Since it began in 2004, the Traffic Signal Optimization Program (TSOP) has completed 112 projects that involved over 1,100 signalized intersections in the region. Projects launched through this program provide technical assistance to member agencies. This helps to improve traffic signal coordination and enables optimization and review of operations through simulation modeling.
What is signal coordination and optimization? This involves implementing the best possible timing settings that govern the operation of a traffic signal. The goal is to respond to the demands of motor vehicles, bicycles, and pedestrians in a safe manner. Signal optimization leads to minimizing stops and delays, fuel consumption and air pollution emissions. It helps with maximizing the progression along an arterial.
Why is it necessary to optimize signals? Traffic signal optimization is one of the most cost-effective ways to improve traffic movement and make our streets safe and efficient. Signal optimization is performed for the following reasons:
Signal optimization projects produce benefit to cost ratios as high as 40 to 1.
The TSOP has been championed by the MAG Intelligent Transportation Systems Program to provide traffic engineering assistance for refining signal operations across the MAG region. Typical TSOP projects cost about $30,000, with projects involving multiple agencies or coordination with freeways costing as much as $50,000.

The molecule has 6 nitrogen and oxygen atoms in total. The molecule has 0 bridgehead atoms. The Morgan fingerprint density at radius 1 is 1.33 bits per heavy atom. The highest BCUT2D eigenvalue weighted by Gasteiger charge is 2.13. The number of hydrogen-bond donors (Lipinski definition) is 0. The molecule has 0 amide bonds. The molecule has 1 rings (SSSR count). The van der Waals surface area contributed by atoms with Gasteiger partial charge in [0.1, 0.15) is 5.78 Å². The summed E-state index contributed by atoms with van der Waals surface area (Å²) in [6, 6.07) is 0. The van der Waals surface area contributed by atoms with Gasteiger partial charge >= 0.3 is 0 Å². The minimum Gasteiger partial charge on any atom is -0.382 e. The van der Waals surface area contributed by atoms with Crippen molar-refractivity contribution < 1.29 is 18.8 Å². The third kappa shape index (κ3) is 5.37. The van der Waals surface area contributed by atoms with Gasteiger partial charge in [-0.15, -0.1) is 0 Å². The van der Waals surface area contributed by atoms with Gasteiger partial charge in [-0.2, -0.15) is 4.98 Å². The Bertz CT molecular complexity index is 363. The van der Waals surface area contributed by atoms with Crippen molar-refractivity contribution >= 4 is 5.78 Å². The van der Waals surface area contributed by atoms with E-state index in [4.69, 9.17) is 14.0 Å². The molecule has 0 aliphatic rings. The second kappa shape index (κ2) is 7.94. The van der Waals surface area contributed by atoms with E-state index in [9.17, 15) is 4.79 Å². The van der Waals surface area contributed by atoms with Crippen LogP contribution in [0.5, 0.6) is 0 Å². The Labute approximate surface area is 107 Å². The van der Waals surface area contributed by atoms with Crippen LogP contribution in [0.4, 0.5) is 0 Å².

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In an effort to make information delivery faster, MAG has implemented an e-mail notification system that will make it easier to receive documents such as agendas, minutes and reports. Through a free subscription service called GovDelivery, MAG member agencies and the public will have better access to information that is posted on the MAG Web site.
The subscription service monitors specific Web pages for changes, and when a change is detected, the service sends an e-mail to subscribers notifying them of the change. Users can choose to subscribe to as many of the pages as they wish. There are about 130 monitored pages on the MAG Web site.
As a subscriber, you can choose not only what information you receive, you can also choose how often you receive it—immediately, daily, or weekly.
To subscribe, simply click on the link on the page that says “Sign up to receive email updates.” Users can also click on a Quick Subscribe link on various pages to see a full list and subscribe to any of the MAG pages. To subscribe, only a few pieces of information will be required, such as e-mail address, delivery preferences and organization.
Look for the red envelope icon on pages of interest.
Transportation Safety Program Manager
Transportation Engineer II